Today, the best-selling publisher of comic books in America is Scholastic. The second is Random House. But in the last half of 1972, that was suddenly Marvel Comics for the first time. One of the earliest comic book retailers and comic historian Bob Beerbohm (author of Comic Book Store Wars) set up the Californian comic book store and the first comic book chain. He has many tales to tell, including showing off the flyer printed to mark the occasion, from his friend Brian Kane. Bob Beerbohm writes on Facebook, with permission to republish;
Last Half of 1972 Marvel announces their firm has finally overtaken DC comics to become #1 publisher of comic books in America. Marvel claims on this flyer "…in the world…" but that is hyperbole on their part. Reason How this was accomplished? Not from story quality, etc, but from an under-handed tactic of initially agreeing with DC for a cover price hike to 25 cents with DC Then doing that price hike to 25 cents for just one month of comic books, BUT, then secretly dropping back down to 20 cents the following month. Catching and blind-siding DC in that processMarvel beginning to outsell DC was and is predicated on customers seeing 5 Marvels for a buck VS just 4 DC for a buck. I saw the customer purchasing cross over from DC to Marvel for that very reason, firsthand, up close and personal. We had just opened our first of many Comics & Comix stores in the Bay Area.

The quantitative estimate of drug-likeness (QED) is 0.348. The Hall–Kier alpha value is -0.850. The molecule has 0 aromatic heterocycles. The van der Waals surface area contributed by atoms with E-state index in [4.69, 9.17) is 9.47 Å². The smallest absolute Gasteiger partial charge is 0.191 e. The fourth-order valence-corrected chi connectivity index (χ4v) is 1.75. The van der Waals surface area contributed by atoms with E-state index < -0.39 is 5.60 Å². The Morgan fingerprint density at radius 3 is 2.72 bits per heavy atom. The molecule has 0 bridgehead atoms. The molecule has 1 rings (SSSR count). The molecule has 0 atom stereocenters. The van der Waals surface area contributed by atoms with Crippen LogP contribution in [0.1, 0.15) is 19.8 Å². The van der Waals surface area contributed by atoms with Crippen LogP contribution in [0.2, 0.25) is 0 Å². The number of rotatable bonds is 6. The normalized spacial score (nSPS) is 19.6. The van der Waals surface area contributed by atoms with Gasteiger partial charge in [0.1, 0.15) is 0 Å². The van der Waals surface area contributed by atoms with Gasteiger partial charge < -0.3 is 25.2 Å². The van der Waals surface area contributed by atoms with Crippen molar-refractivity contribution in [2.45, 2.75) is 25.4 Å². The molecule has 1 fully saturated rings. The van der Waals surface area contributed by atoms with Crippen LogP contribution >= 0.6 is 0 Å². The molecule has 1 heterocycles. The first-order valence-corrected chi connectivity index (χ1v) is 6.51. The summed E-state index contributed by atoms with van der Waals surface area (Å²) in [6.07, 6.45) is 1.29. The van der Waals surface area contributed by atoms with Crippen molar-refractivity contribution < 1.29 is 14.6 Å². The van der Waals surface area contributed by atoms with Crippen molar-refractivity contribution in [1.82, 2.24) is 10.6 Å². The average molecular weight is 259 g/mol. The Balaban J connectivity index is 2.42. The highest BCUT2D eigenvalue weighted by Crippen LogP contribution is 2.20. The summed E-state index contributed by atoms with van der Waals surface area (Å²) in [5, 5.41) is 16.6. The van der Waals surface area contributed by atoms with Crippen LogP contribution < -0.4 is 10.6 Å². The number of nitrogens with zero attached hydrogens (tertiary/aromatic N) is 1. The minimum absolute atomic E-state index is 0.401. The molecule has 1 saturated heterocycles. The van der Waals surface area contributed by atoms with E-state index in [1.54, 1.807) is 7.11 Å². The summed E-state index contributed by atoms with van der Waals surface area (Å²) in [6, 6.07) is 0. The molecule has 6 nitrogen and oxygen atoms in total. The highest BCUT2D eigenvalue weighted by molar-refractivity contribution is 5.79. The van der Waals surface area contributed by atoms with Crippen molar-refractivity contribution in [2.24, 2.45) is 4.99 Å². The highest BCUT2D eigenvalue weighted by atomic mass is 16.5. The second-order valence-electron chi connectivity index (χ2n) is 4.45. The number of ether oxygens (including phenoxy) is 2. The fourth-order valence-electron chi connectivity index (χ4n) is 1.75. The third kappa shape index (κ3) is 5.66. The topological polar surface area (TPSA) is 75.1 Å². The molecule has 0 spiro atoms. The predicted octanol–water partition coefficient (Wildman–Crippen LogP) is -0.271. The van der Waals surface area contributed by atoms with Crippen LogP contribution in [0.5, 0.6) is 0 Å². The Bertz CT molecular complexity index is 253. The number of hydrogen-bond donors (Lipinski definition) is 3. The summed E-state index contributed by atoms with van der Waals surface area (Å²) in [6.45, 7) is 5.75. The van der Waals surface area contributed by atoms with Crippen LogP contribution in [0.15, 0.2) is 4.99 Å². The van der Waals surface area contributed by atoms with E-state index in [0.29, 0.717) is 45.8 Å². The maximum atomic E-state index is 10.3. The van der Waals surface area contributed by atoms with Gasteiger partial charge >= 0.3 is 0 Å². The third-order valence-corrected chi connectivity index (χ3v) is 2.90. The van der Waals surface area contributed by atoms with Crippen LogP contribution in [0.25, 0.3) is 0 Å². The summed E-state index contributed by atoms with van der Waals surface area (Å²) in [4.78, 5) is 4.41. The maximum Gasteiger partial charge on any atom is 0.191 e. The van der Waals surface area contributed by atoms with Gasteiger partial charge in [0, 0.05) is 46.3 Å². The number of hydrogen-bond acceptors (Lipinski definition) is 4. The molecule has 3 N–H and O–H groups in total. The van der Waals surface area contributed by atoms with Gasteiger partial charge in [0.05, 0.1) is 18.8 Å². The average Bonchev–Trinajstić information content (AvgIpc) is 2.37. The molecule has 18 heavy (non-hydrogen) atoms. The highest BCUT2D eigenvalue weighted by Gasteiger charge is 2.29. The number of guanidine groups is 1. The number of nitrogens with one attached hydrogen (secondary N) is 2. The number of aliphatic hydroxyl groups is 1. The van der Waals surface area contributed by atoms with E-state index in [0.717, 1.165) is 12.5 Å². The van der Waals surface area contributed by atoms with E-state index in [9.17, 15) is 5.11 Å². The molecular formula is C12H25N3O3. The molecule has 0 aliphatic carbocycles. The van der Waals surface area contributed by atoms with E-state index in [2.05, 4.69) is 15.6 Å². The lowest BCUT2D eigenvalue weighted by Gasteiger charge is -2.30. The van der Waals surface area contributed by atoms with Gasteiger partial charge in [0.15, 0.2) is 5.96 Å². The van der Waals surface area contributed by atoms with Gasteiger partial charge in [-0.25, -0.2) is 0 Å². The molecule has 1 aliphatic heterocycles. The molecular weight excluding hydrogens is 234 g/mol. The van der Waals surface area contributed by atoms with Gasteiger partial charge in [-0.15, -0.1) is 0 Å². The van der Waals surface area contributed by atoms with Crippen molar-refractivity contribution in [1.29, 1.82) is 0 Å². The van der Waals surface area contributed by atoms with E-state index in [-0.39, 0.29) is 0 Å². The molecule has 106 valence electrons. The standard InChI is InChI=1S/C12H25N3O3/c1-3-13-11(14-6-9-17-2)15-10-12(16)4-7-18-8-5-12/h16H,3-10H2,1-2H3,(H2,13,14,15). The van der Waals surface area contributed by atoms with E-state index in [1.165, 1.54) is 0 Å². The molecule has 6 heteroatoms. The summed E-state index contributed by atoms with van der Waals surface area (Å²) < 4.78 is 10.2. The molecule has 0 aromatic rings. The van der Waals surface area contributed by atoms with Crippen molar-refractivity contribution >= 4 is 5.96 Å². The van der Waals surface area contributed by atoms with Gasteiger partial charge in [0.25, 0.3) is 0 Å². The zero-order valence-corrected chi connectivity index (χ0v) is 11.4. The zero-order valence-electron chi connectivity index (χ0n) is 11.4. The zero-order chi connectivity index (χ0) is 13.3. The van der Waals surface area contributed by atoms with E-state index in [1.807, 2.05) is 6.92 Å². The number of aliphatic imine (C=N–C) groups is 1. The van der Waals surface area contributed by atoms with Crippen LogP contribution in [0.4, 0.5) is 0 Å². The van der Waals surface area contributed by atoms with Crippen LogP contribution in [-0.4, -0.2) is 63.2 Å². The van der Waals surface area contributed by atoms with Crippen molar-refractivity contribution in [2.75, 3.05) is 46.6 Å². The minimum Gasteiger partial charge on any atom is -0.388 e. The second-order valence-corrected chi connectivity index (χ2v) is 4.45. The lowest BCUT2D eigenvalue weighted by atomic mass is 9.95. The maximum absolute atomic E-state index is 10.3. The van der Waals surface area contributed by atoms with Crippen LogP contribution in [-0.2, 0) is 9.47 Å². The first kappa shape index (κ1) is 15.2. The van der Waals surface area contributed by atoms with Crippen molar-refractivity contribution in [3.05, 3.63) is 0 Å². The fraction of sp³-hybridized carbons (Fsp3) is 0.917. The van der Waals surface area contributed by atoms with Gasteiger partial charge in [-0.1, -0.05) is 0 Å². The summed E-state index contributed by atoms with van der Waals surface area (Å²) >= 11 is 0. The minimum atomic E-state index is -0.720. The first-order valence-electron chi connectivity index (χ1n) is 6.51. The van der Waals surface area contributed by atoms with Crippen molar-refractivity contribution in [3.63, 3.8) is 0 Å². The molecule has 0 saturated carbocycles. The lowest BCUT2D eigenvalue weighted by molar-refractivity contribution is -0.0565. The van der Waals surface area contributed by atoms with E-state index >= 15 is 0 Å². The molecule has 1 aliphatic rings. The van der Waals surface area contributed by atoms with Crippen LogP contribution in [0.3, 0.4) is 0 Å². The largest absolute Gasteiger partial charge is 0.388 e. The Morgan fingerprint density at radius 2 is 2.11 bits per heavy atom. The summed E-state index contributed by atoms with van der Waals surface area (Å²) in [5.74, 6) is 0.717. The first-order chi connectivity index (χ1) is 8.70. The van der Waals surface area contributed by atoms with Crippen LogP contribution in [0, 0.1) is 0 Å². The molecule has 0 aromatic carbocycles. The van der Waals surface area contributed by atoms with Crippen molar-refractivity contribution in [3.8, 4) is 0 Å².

Marvel Comics would remain the dominant comic bookseller in the US newsstand and comic book store, until Image Comics and a Death Of Superman hyped DC Comics would push them out briefly. However, DC Comics always performed better at the bookstore than Marvel – and still do. Though Scholastic, Penguin Random House, Viz Media and Kodansha have pushed them both down the list in recent years.